Harvest seeks greener pastures in ETFs

Firm adds one new equity offering and converts a closed-end fund.

Rudy Luukko 23 June, 2017 | 10:00PM
Facebook Twitter LinkedIn

Two actively managed exchange-traded funds made their debut this week on the Toronto Stock Exchange as Harvest Portfolios Group Inc. continued its strategic shift away from closed-end funds in favour of ETFs.

Global REIT Leaders Income (HGR) opened for trading today on the Toronto Stock Exchange. This followed the transformation a day earlier of Tech Achievers Growth & Income (HTA), the latest closed-end fund to be converted to an ETF by Harvest.

This brings to six the number of ETFs managed by Oakville, Ont.-based Harvest. They join the original four, which started out as closed-end funds but were converted to ETFs in October 2016. Together, ETFs now account for three-quarters of the firm's $450 million in managed assets, with most of the rest in the remaining four closed-end funds, and about $33 million in a pair of mutual funds.

"Our main focus from this point forward will be the ETF market," Harvest president and CEO Michael Kovacs told Morningstar in an interview. Though he doesn't rule out creating structured funds, he doesn't expect that the firm, which he founded in 2009, will ever again launch another closed-end fund.

Harvest obtained unitholder approval on April 28 for the Tech Achievers conversion, with investors endorsing management's pitch that the ETF structure offers a reduced management fee, greater market liquidity, and potential benefits from economies of scale through the continuous offering of units.

One of the benefits to investors -- a lower fee -- is immediate. The management fee has been reduced to 0.85%, down from the closed-end fee of 1%. (This does not include expenses.) The new Global REIT Leaders also charges 0.85%, as do Health Care Leaders Income (HHL) and Energy Leaders Plus Income (HPF). The remaining two ETFs -- Brand Leaders Plus Income (HBF) and the newly renamed U.S. Equity Plus Income (HUL) -- are priced at 0.75%.

At 0.75% to 0.85%, Harvest's fees are much higher than those of market-cap-weighted index ETFs, and they are somewhat more expensive than the prevailing norms for strategic-beta ETFs that rely on rules-based quantitative methods.

The Harvest ETFs have much in common with the strategic-beta genre, based on their quantitative stock-selection criteria and regular rebalancing provisions that are outlined in the prospectus. For instance, Global REIT Leaders Income's strategy is to invest in a portfolio of 20 to 30 real estate investment trusts that have market capitalizations of at least $2 billion and that have exchange-listed options on their securities that are listed in a developed market. Most of the holdings will be non-Canadian.

The selection criteria for the holdings of REITs will be based on fundamentals that may include price-to-funds from operations; price to net asset value; enterprise value to earnings before interest, taxes, depreciation and amortization; price to cash flow; distribution yield; return on equity; debt to equity and debt to cash flow, and various growth forecasts. The portfolio will be reconstituted and rebalanced quarterly. The limit for each individual security is 6% of assets at the time of investment or immediately after rebalancing.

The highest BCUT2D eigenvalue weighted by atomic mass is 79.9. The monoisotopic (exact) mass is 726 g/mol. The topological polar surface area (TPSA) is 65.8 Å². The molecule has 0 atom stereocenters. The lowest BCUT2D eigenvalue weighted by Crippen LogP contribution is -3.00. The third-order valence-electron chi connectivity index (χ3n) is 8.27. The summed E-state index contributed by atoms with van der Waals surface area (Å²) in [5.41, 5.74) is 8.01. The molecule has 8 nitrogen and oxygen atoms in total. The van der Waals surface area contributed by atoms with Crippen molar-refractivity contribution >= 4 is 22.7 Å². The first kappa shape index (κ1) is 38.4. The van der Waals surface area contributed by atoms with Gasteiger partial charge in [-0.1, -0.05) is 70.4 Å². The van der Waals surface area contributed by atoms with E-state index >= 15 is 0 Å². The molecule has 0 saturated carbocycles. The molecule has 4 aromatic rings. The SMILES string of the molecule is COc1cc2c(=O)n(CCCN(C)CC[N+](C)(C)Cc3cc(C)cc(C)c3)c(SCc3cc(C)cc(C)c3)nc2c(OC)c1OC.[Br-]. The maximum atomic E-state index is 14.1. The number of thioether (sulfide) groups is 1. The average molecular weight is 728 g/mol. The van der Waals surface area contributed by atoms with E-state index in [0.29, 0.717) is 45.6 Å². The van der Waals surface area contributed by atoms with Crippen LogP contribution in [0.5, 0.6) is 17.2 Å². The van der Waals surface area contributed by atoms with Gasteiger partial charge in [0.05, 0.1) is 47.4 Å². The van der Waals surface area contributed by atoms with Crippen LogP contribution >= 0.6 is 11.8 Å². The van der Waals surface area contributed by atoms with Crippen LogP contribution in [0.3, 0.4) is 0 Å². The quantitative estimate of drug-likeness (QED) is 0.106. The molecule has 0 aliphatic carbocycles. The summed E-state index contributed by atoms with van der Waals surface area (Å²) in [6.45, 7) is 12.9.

The newly converted Tech Achievers Growth & Income, as with all Harvest ETFs except for the new Global REIT Leaders, also has a U.S.-dollar version (HTA.U). The strategy is to invest in shares of 20 equally weighted technology companies that have market capitalizations of at least US$10 billion and that have exchange-listed options on their securities.

Stock selection for this ETF is based on fundamental criteria including below-average forward price-earnings and price-earnings to growth (PEG) ratios, and above-average returns on equity. The portfolio is reconstituted and rebalanced quarterly, as are those of all the other ETFs except Healthcare Leaders Income, which has semi-annual rebalancing.

What sets the Harvest ETFs apart from their strategic-beta competitors, as Kovacs explains, is the scope of decision-making afforded to the team of three portfolio managers led by chief investment officer Paul MacDonald.

The managers can rebalance more frequently, in the event of a merger or other corporate development. They can make judgment calls to tweak the stock-selection process if, for instance, the quantitative screening results in having the portfolio too heavily weighted in a particular industry within a sector. And for all ETFs except for U.S. Equity Plus Income, the managers employ call option-writing to generate additional income.

In another news at Harvest, U.S. Equity Plus Income's name is new as of June 22, from its previous name U.S. Buyback Leaders. The ETF retains the same ticker symbols for the Class A units and the U.S.-dollar units (HUL.U). Though share buybacks are a key element of part of the stock-selection criteria, Kovacs said the former name "didn't give enough credit to the overall stock portfolio choices being made and the overall quality of the portfolio."

Facebook Twitter LinkedIn

About Author

Rudy Luukko

Rudy Luukko  Rudy Luukko is a freelance writer who contributes to Morningstar.ca on topics involving fund industry trends and regulatory issues. He retired in May 2018 from his position as editor, investment and personal finance, at Morningstar Canada, where he had worked since 2004. He has also worked as an editor and writer for various general, specialty and institutional media, and he has co-authored courses for the Canadian Securities Institute. Follow Rudy on Twitter: @RudyLuukko.

© Copyright 2024 Morningstar, Inc. All rights reserved.

Terms of Use        Privacy Policy       Disclosures        Accessibility